thanks


  13. #13
    chris mcintyre's Avatar
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    Default Re: Weep holes

    Quote Originally Posted by Tony G View Post
    And then the big question, do I dare drill into these to appease a relocation company??
    In my area repairs must be done by a licensed contractor. If your reasoning for wanting to do the repairs yourself is to save some money, it wouldn't be worth the liability risk. Also look at it from the other side, if you were buying the house would you want repairs made by a licensed contractor or the homeowner who is leaving?

    Is your house slab on grade or crawl space?


  14. #14
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    Default Re: Weep holes

    Quote Originally Posted by Tony G View Post
    So here's the thing, as I look at my brick mortar there are several holes and im assuming they are weep holes but were filled in probably from prior owner with cement or some type of mortar, maybe they didnt know?
    I've seen that done, even recommended by supposedly knowledgeable 'professionals' in other trades (typically this is done by pest control people thinking that filling the weep holes will stop bugs from entering).

    Most holes are 4 layers up from the ground but no flashing is seen.

    The flashing is "required" to extend to the outside face of the brick ... however it seldom is extended that far out, usually it is stopped about 1/3 or 1/2 way back into the brick 'so it does not show'.

    Here are about the only two things I can think of which may allow you, or anyone, to find out if there is a flashing there and if those patched holes were indeed weep holes:
    1) Using a chisel - NO drilling - A SMALL chisel, gently chip the mortar out of a bed joint, starting below a head joint and going to both sides. Starting at the head joint gives you some vertical height to work with in trying to chip back part way. Hopefully ... hopefully ... you will find the edge of a flashing there, which means (at a minimum) that there is a flashing there, but which also means (at best) that it was not installed properly and the flashing behind the brick may not have been installed properly either, but at least 'there is a flashing there'.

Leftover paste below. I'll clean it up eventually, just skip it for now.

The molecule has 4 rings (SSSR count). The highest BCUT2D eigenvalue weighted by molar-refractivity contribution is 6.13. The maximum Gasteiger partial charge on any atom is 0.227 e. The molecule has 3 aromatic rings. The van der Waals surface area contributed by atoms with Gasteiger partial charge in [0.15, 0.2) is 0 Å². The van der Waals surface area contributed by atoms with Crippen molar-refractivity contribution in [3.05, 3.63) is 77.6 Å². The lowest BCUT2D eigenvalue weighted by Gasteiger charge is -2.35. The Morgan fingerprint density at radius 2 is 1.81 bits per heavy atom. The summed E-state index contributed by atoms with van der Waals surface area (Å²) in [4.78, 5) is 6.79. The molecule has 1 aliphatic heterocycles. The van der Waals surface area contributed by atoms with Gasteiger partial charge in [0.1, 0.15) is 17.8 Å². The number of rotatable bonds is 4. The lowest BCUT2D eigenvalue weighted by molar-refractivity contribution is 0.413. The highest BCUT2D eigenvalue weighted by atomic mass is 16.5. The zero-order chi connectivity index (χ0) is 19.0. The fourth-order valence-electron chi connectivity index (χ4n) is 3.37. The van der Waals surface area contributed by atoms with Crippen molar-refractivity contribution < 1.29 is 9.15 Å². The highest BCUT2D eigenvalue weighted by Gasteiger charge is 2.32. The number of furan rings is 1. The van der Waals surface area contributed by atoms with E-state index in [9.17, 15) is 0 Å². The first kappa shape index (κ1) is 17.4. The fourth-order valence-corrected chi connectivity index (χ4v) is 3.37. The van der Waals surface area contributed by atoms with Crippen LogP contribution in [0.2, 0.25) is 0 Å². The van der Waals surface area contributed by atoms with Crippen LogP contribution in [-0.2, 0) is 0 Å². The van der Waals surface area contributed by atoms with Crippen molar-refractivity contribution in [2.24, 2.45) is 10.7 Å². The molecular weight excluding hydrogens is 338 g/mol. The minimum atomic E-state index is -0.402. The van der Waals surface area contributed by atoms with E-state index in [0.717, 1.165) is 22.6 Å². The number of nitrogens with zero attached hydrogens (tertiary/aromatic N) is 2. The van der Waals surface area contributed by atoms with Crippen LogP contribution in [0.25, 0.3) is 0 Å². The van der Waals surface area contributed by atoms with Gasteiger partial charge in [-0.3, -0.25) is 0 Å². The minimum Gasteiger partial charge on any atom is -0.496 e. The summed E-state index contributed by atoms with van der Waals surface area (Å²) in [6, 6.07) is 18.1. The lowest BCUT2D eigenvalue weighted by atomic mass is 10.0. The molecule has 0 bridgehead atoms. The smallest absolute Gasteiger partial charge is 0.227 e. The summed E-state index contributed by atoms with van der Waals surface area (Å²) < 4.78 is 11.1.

2) If you find a flashing, then move to a patched hole and gently chip out where the patched hole is. If it actually was a weep hole which was patched, you should be able to see the cold joint lines between the weep hole mortar and the patching mortar placed in the weep hole later (probably years later). If the weep hole was patched, it is likely the patching mortar is not full depth of the weep hole and you will break through the patching mortar and find a weep hole back there.

    Okay, what do you do if you find what appears to be a weep hole behind a patched hole? Try the same to a second, then a third, patched hole. If they all show a hidden weep hole behind the patching mortar, that is probably what happened.

    What now? Either repeat for all the weep holes, or, if the patching mortar turns out to be quite thin, you may find that you can simply use a small star chisel (star chisels are really called star drills, but I did not want to use the term 'drill' and have it mistaken for a "drill", using a star drill is simply where you hit the star drill with a hammer, rotate the star drill an 1/8 of a turn, hit it again, rotate an 1/8 of turn, hit it again, and keep repeating that until you are as deep as you need to go - that pulverizes the mortar with each hammer hit and the rotation chisels the mortar out in a hole instead of a the cross shape of the star drill) and break the patching mortar out. You should be so lucky to find that, and if you do, call me and give me 6 numbers between 1 and 52 and I will play the lottery and probably win. Using a star drill is tedious and time consuming, but it does not cause the damage of a "drill" as you make so little progress with each strike of the hammer that you can actually see and watch what is happening and stop before serious damage is done.

    If you do not find 2) above and what follows it ... you are more than likely SOL.

    Heck, you may even want to try 2) before you try 1) if you feel lucky as if those were weep holes then you should see the flashing (if done anywhere near right, which we know it was not).

    Last edited by Jerry Peck; 07-03-2010 at 07:37 PM.
    Jerry Peck, Construction / Litigation Consultant
    Construction Litigation Consultants, LLC ( www.ConstructionLitigationConsultants.com )
    www.AskCodeMan.com

  15. #15
    Tony G's Avatar
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    Default Re: Weep holes

    House is on a slab grade. Maybe they were filled or recommended to be filled by a pest control expert.